Caring for Your Eyes in Cold Weather

When the temperature drops, it’s essential to adjust your eye care routine. Dry heat, UV light, and outdoor activities can increase certain risks. As a result, you need to make sure you care for your eyes correctly.  

Luckily, it’s easy to adjust your routine to account for cold weather. If you want to make sure your eyes stay safe and healthy, here’s what you need to know.  

Dealing with Dry Heat  

When you turn on your home or workplace’s heaters during the winter, the air gets drier. Not only can the reduced humidity lead to dry skin, but it can also dry out your eyes, making them itchy and uncomfortable.  

One of the simplest ways to counteract the dryness is with a humidifier. This adds moisture back into the air, which can make your eyes feel more comfortable. Eye drops are also beneficial for quick infusions of moisture.  

If you wear contact lenses, make sure you select eye drops made for contact lens wearers. If you’re still struggling with dry eyes after that, consider making an appointment with your eye doctor. They may switch you to a different brand that uses a material that better combats dryness.  

Blocking Reflective UV Light  

Many people overlook the power of the sun during the winter, mainly because the temperature is lower. However, harmful UV rays do still exist, and they can bounce off of material like snow. In fact, UV light is more dangerous in snowy conditions because of snow’s reflective qualities.  

Usually, your best defense against UV light is a pair of sunglasses with lenses designed to block UVA and UVB rays. That limits the amount of UV light that actually reaches your eye, making it less likely that your eyes will be harmed.  

Contact lens wearers can also choose a brand with UV blocking abilities. This gives you an additional layer of protection against UV rays that aren’t blocked by sunglasses.  

Protecting Eyes During Activities  

Winter activities like skiing, ice skating, and snowball fights can be great options for getting exercise during the winter. However, while participating, your eyes could be at risk.  

Falls in the snow, snowballs hitting your face, and ice particles created by skating could harm your eyes. If you want to make sure that debris can’t damage your eyes, eye protection is a must. Choose options that won’t fog and that are designed for the activity, ensuring they won’t fall off while you’re having fun.  

Ultimately, just a few small changes to your eye care routine can make a big difference. It ensures your eyes stay safe, allowing you to avoid damage caused by dryness, UV light, or debris.  

Are You Overdue for an Eye Exam? 

At ECVA, our staff works diligently to care for patients’ eyes and will help you choose approaches that can keep your eyes healthy all year-long. Schedule an appointment at your closest ECVA clinic today.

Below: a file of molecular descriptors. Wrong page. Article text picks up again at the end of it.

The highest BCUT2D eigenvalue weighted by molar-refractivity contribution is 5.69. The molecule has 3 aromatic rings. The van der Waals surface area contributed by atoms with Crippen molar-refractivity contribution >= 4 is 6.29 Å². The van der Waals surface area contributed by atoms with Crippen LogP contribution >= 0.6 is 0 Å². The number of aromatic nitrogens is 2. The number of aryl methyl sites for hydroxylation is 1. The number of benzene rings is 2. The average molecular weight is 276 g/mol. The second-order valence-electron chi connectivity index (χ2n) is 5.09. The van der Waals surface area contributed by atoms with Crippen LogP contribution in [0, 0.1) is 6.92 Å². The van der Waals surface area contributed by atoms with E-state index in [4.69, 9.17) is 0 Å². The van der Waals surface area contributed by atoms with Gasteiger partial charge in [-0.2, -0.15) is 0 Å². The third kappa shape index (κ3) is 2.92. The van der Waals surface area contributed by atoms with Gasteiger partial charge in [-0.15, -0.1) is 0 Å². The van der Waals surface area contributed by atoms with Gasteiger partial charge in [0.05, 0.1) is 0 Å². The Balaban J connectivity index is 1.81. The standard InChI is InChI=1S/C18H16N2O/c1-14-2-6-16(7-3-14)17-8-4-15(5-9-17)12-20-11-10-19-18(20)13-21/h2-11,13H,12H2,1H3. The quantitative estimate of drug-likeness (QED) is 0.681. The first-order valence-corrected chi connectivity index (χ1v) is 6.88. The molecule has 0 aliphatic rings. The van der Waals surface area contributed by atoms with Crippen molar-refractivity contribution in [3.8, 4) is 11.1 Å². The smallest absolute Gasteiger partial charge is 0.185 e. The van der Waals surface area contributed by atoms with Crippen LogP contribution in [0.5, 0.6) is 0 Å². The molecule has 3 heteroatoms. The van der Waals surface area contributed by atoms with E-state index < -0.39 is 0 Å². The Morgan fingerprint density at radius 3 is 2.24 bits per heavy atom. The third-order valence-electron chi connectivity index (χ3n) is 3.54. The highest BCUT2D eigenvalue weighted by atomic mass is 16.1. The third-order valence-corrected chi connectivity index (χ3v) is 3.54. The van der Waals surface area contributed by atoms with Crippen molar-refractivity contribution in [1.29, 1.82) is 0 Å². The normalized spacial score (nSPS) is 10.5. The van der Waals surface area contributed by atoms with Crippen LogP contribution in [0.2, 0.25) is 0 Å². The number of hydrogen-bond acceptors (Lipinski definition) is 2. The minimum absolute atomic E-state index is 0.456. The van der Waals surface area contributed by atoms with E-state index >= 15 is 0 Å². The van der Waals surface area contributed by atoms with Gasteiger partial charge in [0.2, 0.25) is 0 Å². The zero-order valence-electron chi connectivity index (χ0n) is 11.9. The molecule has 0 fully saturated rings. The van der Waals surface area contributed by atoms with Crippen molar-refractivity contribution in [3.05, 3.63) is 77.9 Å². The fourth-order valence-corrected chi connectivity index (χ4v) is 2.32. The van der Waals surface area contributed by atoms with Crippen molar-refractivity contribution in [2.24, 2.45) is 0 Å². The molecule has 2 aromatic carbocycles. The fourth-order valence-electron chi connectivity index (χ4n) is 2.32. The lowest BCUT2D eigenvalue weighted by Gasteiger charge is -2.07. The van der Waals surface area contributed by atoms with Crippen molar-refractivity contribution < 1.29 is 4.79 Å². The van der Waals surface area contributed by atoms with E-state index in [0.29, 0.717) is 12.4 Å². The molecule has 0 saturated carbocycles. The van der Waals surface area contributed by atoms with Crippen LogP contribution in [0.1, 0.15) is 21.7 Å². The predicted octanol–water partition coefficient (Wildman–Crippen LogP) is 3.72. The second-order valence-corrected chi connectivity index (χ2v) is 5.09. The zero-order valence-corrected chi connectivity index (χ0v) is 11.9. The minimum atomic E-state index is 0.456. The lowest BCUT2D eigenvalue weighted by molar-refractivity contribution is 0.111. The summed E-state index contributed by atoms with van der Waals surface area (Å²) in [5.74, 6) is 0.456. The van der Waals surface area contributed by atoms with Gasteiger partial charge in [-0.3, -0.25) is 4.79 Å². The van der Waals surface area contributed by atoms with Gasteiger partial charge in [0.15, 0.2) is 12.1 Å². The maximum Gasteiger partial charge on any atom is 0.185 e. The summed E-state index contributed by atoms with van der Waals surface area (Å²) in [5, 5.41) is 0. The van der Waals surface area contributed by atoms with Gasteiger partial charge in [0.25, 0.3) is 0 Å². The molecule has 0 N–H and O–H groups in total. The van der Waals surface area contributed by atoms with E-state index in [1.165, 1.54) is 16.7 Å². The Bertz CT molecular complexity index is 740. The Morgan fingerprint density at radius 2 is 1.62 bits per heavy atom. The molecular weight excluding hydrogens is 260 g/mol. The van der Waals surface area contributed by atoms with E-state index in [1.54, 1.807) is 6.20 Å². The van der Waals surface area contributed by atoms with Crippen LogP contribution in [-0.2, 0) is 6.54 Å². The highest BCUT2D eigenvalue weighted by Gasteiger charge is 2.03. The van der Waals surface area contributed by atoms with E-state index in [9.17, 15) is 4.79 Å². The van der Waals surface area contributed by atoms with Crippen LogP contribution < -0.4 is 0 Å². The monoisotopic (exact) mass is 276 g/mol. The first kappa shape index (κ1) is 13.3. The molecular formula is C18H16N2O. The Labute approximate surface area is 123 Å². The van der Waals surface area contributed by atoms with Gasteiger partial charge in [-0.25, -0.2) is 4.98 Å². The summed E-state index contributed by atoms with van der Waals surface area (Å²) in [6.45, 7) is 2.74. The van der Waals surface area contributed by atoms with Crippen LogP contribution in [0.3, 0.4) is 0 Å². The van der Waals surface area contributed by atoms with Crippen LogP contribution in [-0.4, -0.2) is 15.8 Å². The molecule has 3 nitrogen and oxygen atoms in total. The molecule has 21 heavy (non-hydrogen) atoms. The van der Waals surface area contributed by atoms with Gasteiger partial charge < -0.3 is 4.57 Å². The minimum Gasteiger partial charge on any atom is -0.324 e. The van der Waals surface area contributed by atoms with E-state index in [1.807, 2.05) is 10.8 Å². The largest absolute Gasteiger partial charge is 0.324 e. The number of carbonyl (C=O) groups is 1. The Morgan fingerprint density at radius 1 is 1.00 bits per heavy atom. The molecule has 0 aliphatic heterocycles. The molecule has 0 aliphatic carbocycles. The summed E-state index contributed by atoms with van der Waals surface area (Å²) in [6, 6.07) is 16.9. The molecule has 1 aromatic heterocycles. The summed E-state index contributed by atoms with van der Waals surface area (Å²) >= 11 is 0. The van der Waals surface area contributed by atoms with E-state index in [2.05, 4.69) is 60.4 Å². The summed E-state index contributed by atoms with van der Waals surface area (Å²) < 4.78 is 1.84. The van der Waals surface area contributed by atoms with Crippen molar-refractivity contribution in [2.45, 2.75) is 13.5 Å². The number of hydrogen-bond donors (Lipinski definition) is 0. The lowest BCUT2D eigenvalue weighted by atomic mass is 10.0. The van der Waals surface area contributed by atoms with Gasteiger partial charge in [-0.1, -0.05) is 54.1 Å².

Types of Low Vision

There are numerous types of vision acuity changes, each with its own signs and symptoms. Some are simply differences in severity, while others cause losses in different areas. If you are wondering about the types of low vision, here’s a look at the most common kinds.  

Central Vision Loss  

With central vision loss, a person usually has a blurry section or blind spot in the middle of their visual field. However, the vision issue doesn’t extend to their peripheral (side) vision.  

Often, a person with central vision loss has difficulties reading. They may struggle with recognizing faces, as well as identifying details at a distance.  

In most cases, central vision loss has a limited impact (if any) on mobility. The remaining peripheral vision gives the person enough to generally move about safely.  

Peripheral Vision Loss  

Essentially a counter to central vision loss, with peripheral vision loss, the blurriness or blind spots can be on one or both sides, above, below, or all around the central portion of the visual area. Usually, the person can see directly ahead, creating a form of tunnel vision.  

Reading, identifying people’s faces, and even seeing at a distance may be manageable with peripheral vision loss. However, mobility may be impacted if the peripheral vision loss is severe. Additionally, in serious cases, reading speed may be slowed, as only a couple of words may be visible at a given time.  

Blurred Vision  

With blurred vision, a person’s entire visual field is affected. Everything may appear to be out of focus, regardless of whether an object is close or far away. The issue also remains even with corrective lenses.